Look, the authors who are “big successes” all made their huge sales figures after about 5 years (or more) and about 5 full-size novels. (The Martian and 50 Shades of Gray were no real exception, if you look up their back trail.) So a one-year test of prolific writing does what? Sets me up with well more than 5 novel-sized anthologies of short stories. Meanwhile, I have 50-100 “sample” books they can also buy.
Mark Dawson has shown with FB advertising that only your $3.99 books are profitable. Meanwhile, k-lytics.com has incidentally showed that the top-sellers in most genres are being encouraged to “race to the bottom” by Amazon and almost give their novels away at 99-cents each – and still make (a paltry) 35% of five-figure sales weekly.
K-lytics also shows the genres where the higher dollar books are being sold out of the top 100 sellers in that market. Not too surprisingly, these are the larger books. (Go figure – spend a few months writing a 300 page novel and then sell it for 99 cents. Small wonder only .4 percent of all authors on Amazon make $50K anually – enough to live on as a single adult in a small Midwestern town.)
But again, if you have a hundred books out there, then probably 50% will sell at all, 20% of those will sell OK, with 4% routinely selling very well. (This I’ve learned from non-fiction and public domain publishing.)
It is far too early to apply this to my fiction. At the end of a year (better – two years) then I’ll be able to tell you decent sales results. I started writing in Jan, but my first sales started in March. While I have six months of sales figures, the only real trend I see is in pen-names. Satires and Memoirs aren’t as popular as mystery-paranormal, and SF-Fantasy-Adventure.
(Interestingly, it’s about the same as my non-fiction. 50% of my sales are coming from non-amazon, while these sales show up first on non-amazon sites by two months. That 50% datum matches up with anecdotal data of other authors who publish wide.)
Instafreebie and Paid List Building
Pushing for subscribers and building a list hasn’t worked very well by using Instafreebie. I’ve built a nice list of over 3000 subscribers, but I haven’t seen any increase in sales. Essentially because they are freebie seekers. This action did get me a very responsive list (particularly as I simply delete people who never open emails.) But the cost of this has only risen meanwhile.
It argues for simply list-building from actual reader opt-ins – where the opt-in link is at the back of the book. (Maybe a hint that they can get onto it at the beginning, but have to get to the end to sign up.) This then says that you should build your list from Instafreebie giveaways without paying anything, so you can’t add to your subscriber list directly. Radical. Extreme. Maybe even fool-hardy. But look at how you list-build from Amazon. They buy/download the book and opt-in if they like it. Instafreebie says they claim the book and opt-in at the same time. Would you rather have buyers or freebie-seekers? So, the test I’ll be doing soon is to simply start running giveaways with a free account, setting these to show up in a different reader list. Apply the same approach – entering all relevant giveaways and organizing a giveaway each month for the relevant genres for those pen names. Too bad I didn’t see this coming, as I won’t have a real comparative for months.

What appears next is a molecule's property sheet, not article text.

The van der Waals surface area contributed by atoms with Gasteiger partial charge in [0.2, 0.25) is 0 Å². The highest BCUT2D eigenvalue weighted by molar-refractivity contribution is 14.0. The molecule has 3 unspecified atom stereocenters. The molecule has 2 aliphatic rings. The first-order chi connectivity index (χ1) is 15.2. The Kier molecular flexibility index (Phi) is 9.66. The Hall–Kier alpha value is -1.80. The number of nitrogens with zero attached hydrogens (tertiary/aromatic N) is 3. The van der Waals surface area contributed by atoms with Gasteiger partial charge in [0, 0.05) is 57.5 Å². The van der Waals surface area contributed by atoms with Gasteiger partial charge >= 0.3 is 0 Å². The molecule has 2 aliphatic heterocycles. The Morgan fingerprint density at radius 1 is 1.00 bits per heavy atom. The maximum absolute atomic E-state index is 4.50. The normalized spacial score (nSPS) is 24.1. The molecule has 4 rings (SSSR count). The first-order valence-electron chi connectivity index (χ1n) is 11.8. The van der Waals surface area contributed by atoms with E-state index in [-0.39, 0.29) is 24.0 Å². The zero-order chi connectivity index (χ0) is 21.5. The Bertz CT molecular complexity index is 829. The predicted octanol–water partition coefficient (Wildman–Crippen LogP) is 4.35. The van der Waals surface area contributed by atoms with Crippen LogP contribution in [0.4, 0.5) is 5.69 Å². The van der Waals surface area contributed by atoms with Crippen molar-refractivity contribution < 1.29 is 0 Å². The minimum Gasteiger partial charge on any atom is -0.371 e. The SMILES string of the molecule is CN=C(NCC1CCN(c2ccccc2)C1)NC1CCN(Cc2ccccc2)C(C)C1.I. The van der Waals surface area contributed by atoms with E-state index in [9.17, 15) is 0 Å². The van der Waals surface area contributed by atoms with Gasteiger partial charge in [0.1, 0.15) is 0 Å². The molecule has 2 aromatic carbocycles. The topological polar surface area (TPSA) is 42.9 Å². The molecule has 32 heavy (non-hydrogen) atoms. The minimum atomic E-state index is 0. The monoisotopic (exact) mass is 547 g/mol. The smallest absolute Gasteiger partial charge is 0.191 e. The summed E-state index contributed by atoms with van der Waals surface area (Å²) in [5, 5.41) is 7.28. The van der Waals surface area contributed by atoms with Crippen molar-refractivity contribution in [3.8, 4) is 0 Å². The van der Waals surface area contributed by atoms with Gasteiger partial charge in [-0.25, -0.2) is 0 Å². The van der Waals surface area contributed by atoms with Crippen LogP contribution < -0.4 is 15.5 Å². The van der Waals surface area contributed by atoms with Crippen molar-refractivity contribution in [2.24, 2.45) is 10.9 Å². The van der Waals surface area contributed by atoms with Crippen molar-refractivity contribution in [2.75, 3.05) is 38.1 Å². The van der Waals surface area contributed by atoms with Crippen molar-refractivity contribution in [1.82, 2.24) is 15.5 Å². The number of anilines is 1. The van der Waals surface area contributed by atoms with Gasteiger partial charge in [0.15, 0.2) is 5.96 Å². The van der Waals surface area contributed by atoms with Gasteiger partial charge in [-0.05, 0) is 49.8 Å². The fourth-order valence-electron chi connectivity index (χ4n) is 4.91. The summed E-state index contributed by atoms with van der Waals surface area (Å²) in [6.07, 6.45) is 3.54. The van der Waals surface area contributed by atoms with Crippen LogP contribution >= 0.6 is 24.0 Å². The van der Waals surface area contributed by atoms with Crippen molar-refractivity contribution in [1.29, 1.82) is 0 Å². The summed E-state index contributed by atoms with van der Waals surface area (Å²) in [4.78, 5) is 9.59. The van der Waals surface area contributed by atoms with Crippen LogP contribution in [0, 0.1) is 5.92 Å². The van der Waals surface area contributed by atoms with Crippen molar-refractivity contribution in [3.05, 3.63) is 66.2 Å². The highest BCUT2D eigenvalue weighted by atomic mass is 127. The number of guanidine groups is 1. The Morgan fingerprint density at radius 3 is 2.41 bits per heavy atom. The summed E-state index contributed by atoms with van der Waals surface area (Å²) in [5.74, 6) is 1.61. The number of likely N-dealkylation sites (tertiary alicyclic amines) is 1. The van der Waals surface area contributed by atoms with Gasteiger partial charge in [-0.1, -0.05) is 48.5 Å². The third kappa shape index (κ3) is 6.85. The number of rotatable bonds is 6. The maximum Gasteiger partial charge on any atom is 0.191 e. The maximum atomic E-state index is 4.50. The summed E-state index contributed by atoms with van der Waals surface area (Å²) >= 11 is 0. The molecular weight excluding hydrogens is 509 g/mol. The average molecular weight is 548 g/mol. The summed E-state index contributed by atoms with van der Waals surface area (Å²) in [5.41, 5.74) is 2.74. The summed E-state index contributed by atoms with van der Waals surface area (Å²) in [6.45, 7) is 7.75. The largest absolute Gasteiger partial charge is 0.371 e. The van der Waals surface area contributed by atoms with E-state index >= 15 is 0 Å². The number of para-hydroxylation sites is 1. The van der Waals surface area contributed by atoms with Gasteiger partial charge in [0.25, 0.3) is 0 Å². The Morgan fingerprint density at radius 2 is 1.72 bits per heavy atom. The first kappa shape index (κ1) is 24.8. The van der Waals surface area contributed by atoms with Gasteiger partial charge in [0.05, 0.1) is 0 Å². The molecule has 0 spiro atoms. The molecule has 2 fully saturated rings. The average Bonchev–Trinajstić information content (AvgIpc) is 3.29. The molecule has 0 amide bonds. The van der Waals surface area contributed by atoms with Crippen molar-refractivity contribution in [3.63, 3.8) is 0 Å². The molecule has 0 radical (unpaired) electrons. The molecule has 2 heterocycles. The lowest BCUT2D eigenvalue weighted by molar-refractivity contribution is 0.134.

I did burn considerable time (and monthly fees) working out how Instafreebie worked – and even wrote a book on it – because there wasn’t anything else out there. And there still isn’t anything about converting freebie-seekers to real fans. My conclusion is that you want to make it possible for them to raise their hand, but needing to have some skin in the game first.
The other approach to “converting” freebie-seekers to true fans is to set up an exclusive “free membership” for advance reader copies. That offer only goes to “clickers” – ones who not only open emails, but actually click on links. (That test should start shortly – a new membership is a b*tch to set up on my current backend, and why I’ve put it off.)
Publishing wide means including Medium paid postings and Wattpad free. I used to think that Goodreads and LibraryThing were worth something. Reportedly, they are. But they are mostly social media, which makes them next to worthless. I’ve had it proved to me over and over – posting to social media doesn’t sell books – it doesn’t even move claims for free books.